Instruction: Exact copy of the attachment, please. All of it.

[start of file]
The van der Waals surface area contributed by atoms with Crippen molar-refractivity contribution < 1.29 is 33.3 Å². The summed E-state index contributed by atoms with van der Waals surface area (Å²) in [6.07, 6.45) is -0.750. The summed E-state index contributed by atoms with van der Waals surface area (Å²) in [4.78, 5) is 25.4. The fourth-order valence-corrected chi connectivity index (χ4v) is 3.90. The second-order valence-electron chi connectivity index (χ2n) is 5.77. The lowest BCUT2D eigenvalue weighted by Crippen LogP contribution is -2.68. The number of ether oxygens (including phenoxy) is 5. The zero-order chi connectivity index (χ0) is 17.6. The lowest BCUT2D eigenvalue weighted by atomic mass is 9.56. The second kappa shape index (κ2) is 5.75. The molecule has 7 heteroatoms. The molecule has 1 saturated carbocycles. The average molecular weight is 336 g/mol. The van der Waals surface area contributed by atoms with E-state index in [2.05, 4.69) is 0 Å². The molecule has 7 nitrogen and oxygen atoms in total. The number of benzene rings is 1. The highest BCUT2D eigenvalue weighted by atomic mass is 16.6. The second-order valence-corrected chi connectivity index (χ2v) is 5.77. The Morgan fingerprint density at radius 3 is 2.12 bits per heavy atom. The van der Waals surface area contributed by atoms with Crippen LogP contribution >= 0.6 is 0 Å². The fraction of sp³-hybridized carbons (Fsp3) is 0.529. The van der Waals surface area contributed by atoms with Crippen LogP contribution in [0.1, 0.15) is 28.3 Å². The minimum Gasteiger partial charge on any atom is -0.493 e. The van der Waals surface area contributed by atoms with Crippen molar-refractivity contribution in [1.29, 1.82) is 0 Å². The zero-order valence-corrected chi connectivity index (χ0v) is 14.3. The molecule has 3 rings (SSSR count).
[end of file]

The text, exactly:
The van der Waals surface area contributed by atoms with Crippen molar-refractivity contribution < 1.29 is 33.3 Å². The summed E-state index contributed by atoms with van der Waals surface area (Å²) in [6.07, 6.45) is -0.750. The summed E-state index contributed by atoms with van der Waals surface area (Å²) in [4.78, 5) is 25.4. The fourth-order valence-corrected chi connectivity index (χ4v) is 3.90. The second-order valence-electron chi connectivity index (χ2n) is 5.77. The lowest BCUT2D eigenvalue weighted by Crippen LogP contribution is -2.68. The number of ether oxygens (including phenoxy) is 5. The zero-order chi connectivity index (χ0) is 17.6. The lowest BCUT2D eigenvalue weighted by atomic mass is 9.56. The second kappa shape index (κ2) is 5.75. The molecule has 7 heteroatoms. The molecule has 1 saturated carbocycles. The average molecular weight is 336 g/mol. The van der Waals surface area contributed by atoms with E-state index in [2.05, 4.69) is 0 Å². The molecule has 7 nitrogen and oxygen atoms in total. The number of benzene rings is 1. The highest BCUT2D eigenvalue weighted by atomic mass is 16.6. The second-order valence-corrected chi connectivity index (χ2v) is 5.77. The Morgan fingerprint density at radius 3 is 2.12 bits per heavy atom. The van der Waals surface area contributed by atoms with Crippen LogP contribution >= 0.6 is 0 Å². The fraction of sp³-hybridized carbons (Fsp3) is 0.529. The van der Waals surface area contributed by atoms with Crippen LogP contribution in [0.1, 0.15) is 28.3 Å². The minimum Gasteiger partial charge on any atom is -0.493 e. The van der Waals surface area contributed by atoms with Crippen molar-refractivity contribution in [1.29, 1.82) is 0 Å². The zero-order valence-corrected chi connectivity index (χ0v) is 14.3. The molecule has 3 rings (SSSR count).